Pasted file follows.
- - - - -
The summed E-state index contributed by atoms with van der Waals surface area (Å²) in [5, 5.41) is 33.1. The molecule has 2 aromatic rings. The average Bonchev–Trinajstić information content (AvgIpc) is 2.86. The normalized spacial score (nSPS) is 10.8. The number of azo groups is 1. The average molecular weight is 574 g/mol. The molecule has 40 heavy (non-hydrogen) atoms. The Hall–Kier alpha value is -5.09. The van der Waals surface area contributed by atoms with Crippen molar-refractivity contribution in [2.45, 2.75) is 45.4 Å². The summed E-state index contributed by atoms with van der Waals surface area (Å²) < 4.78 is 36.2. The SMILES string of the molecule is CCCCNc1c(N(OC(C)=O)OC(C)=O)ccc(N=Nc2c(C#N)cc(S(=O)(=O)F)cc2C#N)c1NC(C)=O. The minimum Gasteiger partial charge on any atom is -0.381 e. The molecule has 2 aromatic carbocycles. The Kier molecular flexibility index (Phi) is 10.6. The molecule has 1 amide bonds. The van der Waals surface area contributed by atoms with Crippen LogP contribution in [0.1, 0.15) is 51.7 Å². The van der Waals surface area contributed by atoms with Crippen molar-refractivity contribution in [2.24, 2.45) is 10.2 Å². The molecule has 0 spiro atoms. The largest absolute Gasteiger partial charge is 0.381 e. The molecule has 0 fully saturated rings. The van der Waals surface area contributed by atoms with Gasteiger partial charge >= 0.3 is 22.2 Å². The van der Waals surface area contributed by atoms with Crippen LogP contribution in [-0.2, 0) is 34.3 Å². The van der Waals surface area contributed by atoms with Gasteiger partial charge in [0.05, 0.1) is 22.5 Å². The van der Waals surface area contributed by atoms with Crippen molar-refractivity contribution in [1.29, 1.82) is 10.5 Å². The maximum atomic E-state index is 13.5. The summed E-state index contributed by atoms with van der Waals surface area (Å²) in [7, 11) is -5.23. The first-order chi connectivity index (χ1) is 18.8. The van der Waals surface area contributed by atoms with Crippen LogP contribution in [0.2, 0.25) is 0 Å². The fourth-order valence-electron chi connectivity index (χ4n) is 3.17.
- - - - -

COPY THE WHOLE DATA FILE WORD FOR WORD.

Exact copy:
The summed E-state index contributed by atoms with van der Waals surface area (Å²) in [5, 5.41) is 33.1. The molecule has 2 aromatic rings. The average Bonchev–Trinajstić information content (AvgIpc) is 2.86. The normalized spacial score (nSPS) is 10.8. The number of azo groups is 1. The average molecular weight is 574 g/mol. The molecule has 40 heavy (non-hydrogen) atoms. The Hall–Kier alpha value is -5.09. The van der Waals surface area contributed by atoms with Crippen molar-refractivity contribution in [2.45, 2.75) is 45.4 Å². The summed E-state index contributed by atoms with van der Waals surface area (Å²) < 4.78 is 36.2. The SMILES string of the molecule is CCCCNc1c(N(OC(C)=O)OC(C)=O)ccc(N=Nc2c(C#N)cc(S(=O)(=O)F)cc2C#N)c1NC(C)=O. The minimum Gasteiger partial charge on any atom is -0.381 e. The molecule has 2 aromatic carbocycles. The Kier molecular flexibility index (Phi) is 10.6. The molecule has 1 amide bonds. The van der Waals surface area contributed by atoms with Crippen LogP contribution in [0.1, 0.15) is 51.7 Å². The van der Waals surface area contributed by atoms with Crippen molar-refractivity contribution in [2.24, 2.45) is 10.2 Å². The molecule has 0 spiro atoms. The largest absolute Gasteiger partial charge is 0.381 e. The molecule has 0 fully saturated rings. The van der Waals surface area contributed by atoms with Gasteiger partial charge >= 0.3 is 22.2 Å². The van der Waals surface area contributed by atoms with Crippen LogP contribution in [-0.2, 0) is 34.3 Å². The van der Waals surface area contributed by atoms with Gasteiger partial charge in [0.05, 0.1) is 22.5 Å². The van der Waals surface area contributed by atoms with Crippen molar-refractivity contribution in [1.29, 1.82) is 10.5 Å². The maximum atomic E-state index is 13.5. The summed E-state index contributed by atoms with van der Waals surface area (Å²) in [7, 11) is -5.23. The first-order chi connectivity index (χ1) is 18.8. The van der Waals surface area contributed by atoms with Crippen LogP contribution in [0.2, 0.25) is 0 Å². The fourth-order valence-electron chi connectivity index (χ4n) is 3.17.